My understanding of the 3DS's auto stereoscopic display is that it uses blockers to hide half the screen from each eye. However, I've noticed that when direct sunlight is on the screen, the effect seems to die, showing both halves of the view at once (as if you're watching from outside the valid zone). What's up with this?

1 Answer 1


I've been searching online for some documentation to back up my educated assumption, but I can't find anything to verify my thoughts. Alas, here is my two-cents based off of my understanding of the technology.

The screen and overlay are designed in such a way that two images are vertically interlaced together on the LCD and a parallaxing overlay splits the image. The LCD is back-lit, so it shines in (mostly) one direction, and the overlay diverts the light in alternating directions for each eye.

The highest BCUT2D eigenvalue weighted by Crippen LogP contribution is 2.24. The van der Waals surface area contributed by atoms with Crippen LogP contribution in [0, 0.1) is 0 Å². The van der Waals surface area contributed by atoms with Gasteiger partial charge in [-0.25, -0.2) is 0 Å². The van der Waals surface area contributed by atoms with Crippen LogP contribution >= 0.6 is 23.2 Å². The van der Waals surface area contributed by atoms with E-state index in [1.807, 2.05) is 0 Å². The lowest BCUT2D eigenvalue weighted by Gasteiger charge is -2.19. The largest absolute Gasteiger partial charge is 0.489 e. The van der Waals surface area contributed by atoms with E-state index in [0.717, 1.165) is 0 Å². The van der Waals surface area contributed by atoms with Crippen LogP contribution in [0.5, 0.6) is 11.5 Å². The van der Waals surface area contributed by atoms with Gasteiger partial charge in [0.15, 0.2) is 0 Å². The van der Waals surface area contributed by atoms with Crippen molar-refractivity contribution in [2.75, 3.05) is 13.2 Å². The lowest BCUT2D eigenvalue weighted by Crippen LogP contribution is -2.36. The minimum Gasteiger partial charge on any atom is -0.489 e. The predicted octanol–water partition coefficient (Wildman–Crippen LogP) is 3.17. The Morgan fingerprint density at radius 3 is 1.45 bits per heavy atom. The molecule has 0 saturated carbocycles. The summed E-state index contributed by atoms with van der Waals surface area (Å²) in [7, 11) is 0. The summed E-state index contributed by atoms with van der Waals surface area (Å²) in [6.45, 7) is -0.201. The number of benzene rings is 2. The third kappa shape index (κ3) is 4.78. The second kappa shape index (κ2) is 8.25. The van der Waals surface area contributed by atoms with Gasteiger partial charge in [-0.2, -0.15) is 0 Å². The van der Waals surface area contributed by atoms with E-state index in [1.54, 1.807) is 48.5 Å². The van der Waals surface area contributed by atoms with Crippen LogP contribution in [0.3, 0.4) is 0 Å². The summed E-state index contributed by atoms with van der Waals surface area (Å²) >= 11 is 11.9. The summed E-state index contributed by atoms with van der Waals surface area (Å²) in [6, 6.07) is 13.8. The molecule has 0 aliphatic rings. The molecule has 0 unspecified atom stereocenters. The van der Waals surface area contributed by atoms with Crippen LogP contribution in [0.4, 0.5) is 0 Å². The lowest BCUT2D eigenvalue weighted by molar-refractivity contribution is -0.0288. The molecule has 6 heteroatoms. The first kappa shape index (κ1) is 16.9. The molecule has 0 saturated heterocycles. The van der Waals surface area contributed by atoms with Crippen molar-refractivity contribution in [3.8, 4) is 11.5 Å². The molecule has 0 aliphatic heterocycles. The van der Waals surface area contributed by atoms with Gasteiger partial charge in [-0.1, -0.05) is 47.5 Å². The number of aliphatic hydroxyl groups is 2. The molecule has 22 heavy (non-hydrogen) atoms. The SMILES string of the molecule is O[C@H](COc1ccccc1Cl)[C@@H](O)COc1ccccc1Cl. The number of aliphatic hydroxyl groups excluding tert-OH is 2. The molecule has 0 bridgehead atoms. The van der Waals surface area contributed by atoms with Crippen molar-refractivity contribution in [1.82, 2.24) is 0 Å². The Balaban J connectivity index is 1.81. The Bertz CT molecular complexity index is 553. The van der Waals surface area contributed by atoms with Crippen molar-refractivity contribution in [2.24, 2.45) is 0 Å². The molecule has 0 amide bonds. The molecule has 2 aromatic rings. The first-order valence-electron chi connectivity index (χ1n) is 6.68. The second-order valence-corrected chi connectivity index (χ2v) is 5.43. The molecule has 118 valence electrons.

However, when you take your 3DS outside, you now have two light sources-- one that is shining from the back-side of the LCD and the sun. The sun-light bounces off the back of the LCD and is reflected through the parallax overlay. This should distort the image, which is probably what you are seeing.

Again, I can't find enough technical information to verify that this is happening but considering the physics of the display and LCD technology, I'm fairly confident that this is the reason why this happens.

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